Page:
FDIC Settlement Documents and M. Perry’s Comments Re. Settlement
Attached below you will find the key settlement documents (and my comments) related to the FDIC-R’s meritless, $600 million, civil negligence lawsuit against me.
Simply stated, I agreed to settle the FDIC-R’s lawsuit for the following reasons:
- I continue to “DENY” the FDIC-R’s allegations against me in the formal settlement agreement. This was important to me, because these allegations were not true.
- The settlement documents state clearly that the FDIC was not alleging that I caused IndyMac Bank to fail and/or the FDIC insurance fund to suffer a loss. This was important to me. I did not cause IndyMac Bank to fail or the insurance fund to suffer a loss.
- We had run out of insurance to cover legal defense costs, because the D&O insurers had improperly denied me (and others) coverage for various matters under a second “tower”/year of insurance. Unbelievably, more than four years after IndyMac Bank was seized by the FDIC, no factual discovery has yet occurred in this matter. As a result, a trial likely would have been six months to a year away and would have cost me millions more to defend against and untold hours of my time.
- The federal judge in this matter had ruled that because IndyMac Bank was a California-based firm, my judgments as CEO were not protected by the common law Business Judgment Rule, as they are in nearly every other state in the union, and therefore the FDIC-R could sue me for “ordinary negligence” (and the 9th Circuit refused to hear our appeal of this issue until after trial). Because of these rulings, it was my view that a jury’s judgments in this case could inappropriately be infected by hindsight and/or anti-banker sentiment; so there was a risk that I might not obtain a fair trial and/or a proper decision (I believe strongly that the recent home builder division management jury verdict was an improper decision).
- While I and my family had to personally pay $1 million to the FDIC-R to settle this meritless case, I am not financially responsible if the FDIC-R is unable to collect any or all of the remaining $11 million from the D&0 insurance carriers (a real risk given the D&O insurers’ actions to-date and related insurance litigation).
To obtain this settlement, the FDIC used its awesome government power to force me to accept a separate enforcement action that prohibits me from participating in the affairs of banks (my long-time profession). The bottom line is that the FDIC inappropriately leveraged the FDIC-R’s meritless $600 million civil lawsuit against me to obtain this banking prohibition.
At one point, we asked the FDIC to just settle the FDIC-R’s lawsuit (the FDIC-R, as a receiver of IndyMac Bank, has a fiduciary duty to settle to for the maximum amount it can obtain to minimize losses for the deposit insurance fund) and to sue me in a separate enforcement action, as required by banking law, in order to try and obtain a banking prohibition. The FDIC refused. Why? Because the federal law that allows the FDIC to obtain an enforcement action/”banking prohibition” requires that the FDIC prove that I “engaged or participated in unsafe and unsound banking practices” and that “such practices demonstrated a willful and/or continuing disregard for the safety and/or soundness of the bank”; a higher standard of proof than California’s “ordinary negligence”. Also, the five-year statute of limitations for such actions may have expired on November 1, 2012 (the last of the $10 billion in loans in question were funded in October 2007 and transferred to held for investment, and the credit mark-to-market loss was recognized on November 1, 2007; importantly, even after this loss was recognized IndyMac Bank remained well-capitalized at December 31, 2007 because we had prudently raised $676 million in capital in 2007) .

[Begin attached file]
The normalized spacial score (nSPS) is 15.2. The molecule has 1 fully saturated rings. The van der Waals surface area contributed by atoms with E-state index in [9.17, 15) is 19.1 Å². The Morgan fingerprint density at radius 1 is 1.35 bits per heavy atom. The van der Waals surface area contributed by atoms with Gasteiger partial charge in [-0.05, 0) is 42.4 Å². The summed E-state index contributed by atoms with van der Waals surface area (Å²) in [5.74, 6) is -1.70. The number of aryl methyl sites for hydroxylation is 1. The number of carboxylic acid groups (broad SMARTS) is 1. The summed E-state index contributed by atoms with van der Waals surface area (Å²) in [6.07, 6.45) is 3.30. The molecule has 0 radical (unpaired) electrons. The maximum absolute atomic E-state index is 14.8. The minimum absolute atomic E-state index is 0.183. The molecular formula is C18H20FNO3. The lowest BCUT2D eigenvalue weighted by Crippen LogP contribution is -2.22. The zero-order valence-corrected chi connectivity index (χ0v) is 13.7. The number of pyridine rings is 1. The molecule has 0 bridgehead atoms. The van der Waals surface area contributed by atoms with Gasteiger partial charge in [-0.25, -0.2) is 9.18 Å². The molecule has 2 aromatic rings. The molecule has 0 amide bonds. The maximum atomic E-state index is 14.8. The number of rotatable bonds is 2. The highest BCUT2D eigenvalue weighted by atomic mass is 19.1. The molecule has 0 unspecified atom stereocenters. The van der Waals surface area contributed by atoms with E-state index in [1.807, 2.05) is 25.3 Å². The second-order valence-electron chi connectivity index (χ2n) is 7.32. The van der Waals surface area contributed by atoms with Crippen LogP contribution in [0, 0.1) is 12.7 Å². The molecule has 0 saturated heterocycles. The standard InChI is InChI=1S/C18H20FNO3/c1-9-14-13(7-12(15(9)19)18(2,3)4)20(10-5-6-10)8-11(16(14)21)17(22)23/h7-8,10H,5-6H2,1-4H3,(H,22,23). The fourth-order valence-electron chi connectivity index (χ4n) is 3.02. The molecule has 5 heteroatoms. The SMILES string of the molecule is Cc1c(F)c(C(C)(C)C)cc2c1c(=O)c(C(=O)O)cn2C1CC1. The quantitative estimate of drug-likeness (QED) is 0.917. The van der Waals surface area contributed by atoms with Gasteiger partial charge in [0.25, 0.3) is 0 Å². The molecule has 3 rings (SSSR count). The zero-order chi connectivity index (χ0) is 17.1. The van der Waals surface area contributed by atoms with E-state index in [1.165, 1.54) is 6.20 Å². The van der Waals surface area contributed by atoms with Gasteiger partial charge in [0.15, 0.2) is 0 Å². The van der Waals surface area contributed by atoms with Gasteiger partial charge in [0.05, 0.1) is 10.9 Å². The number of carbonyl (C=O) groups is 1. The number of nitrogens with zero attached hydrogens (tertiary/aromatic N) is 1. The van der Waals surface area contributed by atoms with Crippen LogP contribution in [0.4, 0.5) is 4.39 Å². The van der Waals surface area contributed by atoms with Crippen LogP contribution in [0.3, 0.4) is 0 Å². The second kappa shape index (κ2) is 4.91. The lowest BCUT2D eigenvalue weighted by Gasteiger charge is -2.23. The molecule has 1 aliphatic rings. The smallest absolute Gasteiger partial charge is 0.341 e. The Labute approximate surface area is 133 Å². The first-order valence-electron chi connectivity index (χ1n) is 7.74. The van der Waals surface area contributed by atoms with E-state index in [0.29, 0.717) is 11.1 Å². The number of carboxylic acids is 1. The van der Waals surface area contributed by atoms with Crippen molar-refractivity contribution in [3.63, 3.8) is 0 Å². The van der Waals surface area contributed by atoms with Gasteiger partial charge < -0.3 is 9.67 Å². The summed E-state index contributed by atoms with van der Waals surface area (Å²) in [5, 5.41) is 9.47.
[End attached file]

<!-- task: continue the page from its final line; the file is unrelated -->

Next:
In the FDIC’s prohibition order, whose allegations I “neither admit nor deny”, I think the following excerpt says it all: “The FDIC considered the matter and has reason to believe:”….As I said, four and ½ years have come and gone since IndyMac Bank was seized by the FDIC and yet no factual discovery related to the FDIC-R’s litigation against me has occurred (and no lawsuit seeking an enforcement action against me was ever filed), so no detailed allegations were enumerated in this prohibition order; only a generic listing of phrases like “unsafe and unsound banking practices”. I am also confident that there was no evidence or sworn testimony during their pre-litigation, investigative phase, that would support the FDIC-R’s allegations against me (and much evidence and sworn testimony that would refute them).
The bottom line is that the FDIC used a meritless and frivolous typical plaintiff’s bar civil lawsuit (that cost me millions to defend myself against and where there was some minor yet significant financial risk to me and my family of an incorrect jury verdict) and their awesome government power to force me to accept an enforcement action/”banking prohibition”. I guess they were afraid that some bank might hire me, if left to their own free market decisions? Should branches of our federal government really be allowed to sue individual Americans civilly in this manner and take their assets, defame them and restrict their ability to make a living? I don’t think it is right and I think most American’s would be disturbed to learn how these (nearly unaccountable) bureaucracies within our government operate. In my view, they sure don’t seem to care much about the truth and individual American’s rights and liberties.